Normally when you extend your tripod legs, the base gets wider. This presents a much more stable base to work with. When you have a narrow ledge on a bridge and want to get up as high as possible, you have to get creative. I set my focal length and focus on my camera then raised the tripod up about as high as I could get it. I was forced to bring the legs relatively close together to keep all the feet on the rail. The rail was very sturdy or I don’t think I would have trusted this setup. This allowed me to get the camera up high enough to avoid the woodwork in front of me and still get the composition I wanted.
My goal is to walk away with one really good picture instead of 10 mediocre options
One nice feature on many of the newer cameras is the intervalometer. I set a 90 second interval and the camera would fire off a bracket of 3 images every minute and a half. Using this setup means I don’t have to touch the camera so it stays nice and steady. It also means you get a lot of pictures that are exactly the same. I’m fine with this compromise because I want at least one awesome picture.
Sitting and watching all the boats pass below me was very peaceful. It was also pretty cold. Thankfully I had left all my winter gear in my hiking pack so I pulled out some gloves and a hat while I watched the sun slowly come up. One of the Chinese guys nearby looked longingly at my gloves as he jumped up and down to get warm. Be prepared!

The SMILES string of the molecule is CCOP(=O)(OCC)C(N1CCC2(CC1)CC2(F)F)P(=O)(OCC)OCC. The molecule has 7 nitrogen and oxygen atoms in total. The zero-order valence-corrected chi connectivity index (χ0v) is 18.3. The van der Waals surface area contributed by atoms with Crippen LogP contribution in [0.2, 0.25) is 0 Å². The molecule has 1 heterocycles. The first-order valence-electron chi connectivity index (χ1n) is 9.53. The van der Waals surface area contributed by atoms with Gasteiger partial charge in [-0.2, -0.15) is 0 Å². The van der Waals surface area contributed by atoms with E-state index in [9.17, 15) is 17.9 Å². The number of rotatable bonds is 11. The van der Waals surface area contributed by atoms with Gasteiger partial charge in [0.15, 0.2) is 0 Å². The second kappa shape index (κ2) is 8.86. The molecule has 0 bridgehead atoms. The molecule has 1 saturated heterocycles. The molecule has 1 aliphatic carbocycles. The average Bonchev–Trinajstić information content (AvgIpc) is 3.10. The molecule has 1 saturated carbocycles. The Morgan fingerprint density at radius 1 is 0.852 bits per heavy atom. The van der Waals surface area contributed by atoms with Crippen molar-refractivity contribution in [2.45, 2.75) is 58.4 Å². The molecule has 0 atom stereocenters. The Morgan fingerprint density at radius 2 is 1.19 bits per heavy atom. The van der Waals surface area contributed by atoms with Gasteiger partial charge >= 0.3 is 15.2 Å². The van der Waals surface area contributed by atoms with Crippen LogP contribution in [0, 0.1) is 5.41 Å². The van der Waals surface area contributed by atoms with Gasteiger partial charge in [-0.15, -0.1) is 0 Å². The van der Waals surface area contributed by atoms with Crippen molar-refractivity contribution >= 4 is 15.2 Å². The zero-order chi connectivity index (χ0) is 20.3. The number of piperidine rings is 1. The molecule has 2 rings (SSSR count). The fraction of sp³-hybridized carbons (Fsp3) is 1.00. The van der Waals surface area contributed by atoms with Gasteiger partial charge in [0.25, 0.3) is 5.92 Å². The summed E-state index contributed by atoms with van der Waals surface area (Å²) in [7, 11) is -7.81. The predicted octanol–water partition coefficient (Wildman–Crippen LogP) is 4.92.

After I had gotten enough images of the Grand Canal and church in the distance, it was time to go explore Venice. I carefully grabbed my camera and began a journey to all the photograph icons on my map. Walking a lot in a city is no big deal for me. I don’t know how far I ended up going in total, but it was a pretty good distance. Noon was my train time which meant I had to have my rental car back to the airport by 10:30. No time for slacking, I had to walk fast if I wanted to see it all.
I cruised over to Rialto Bridge for a shot and it came out ok. Someone told me this would be the next best shot, but honestly, it wasn’t my favorite. It’s very historic and gorgeous, but didn’t really give me the kind of compositions I like for my pictures.
Piazza San Marco was where I should have headed straight after my sunrise shot
By the time I arrived at the piazza the lighting was just past where it was really workable and I was disappointed to have missed it. This would be my recommendation if you are looking for another good option. The pillars and the church…so beautiful. There are not a lot of wide open spaces in Venice for obvious reasons. This had a really cool vibe that was different from much of the city.
I spent the rest of my morning wandering around different streets and shooting pictures of the canals. The unique nature of the “streets” was really cool to experience. In the end, I have to say I’m really glad I decided to spend the morning exploring this historic city. I don’t think I would have enjoyed it during peak season with large swaths of tourists taking up every square inch. Early in the morning with the cold winter air? Perfect.
Venice is a standout city. Some of the coolest spots were off the beaten track…at least as much as one can get in a city made of concrete. Check out the tourist highlights, but if you have the time, wander around and see what pops out at you. You never know what you will find.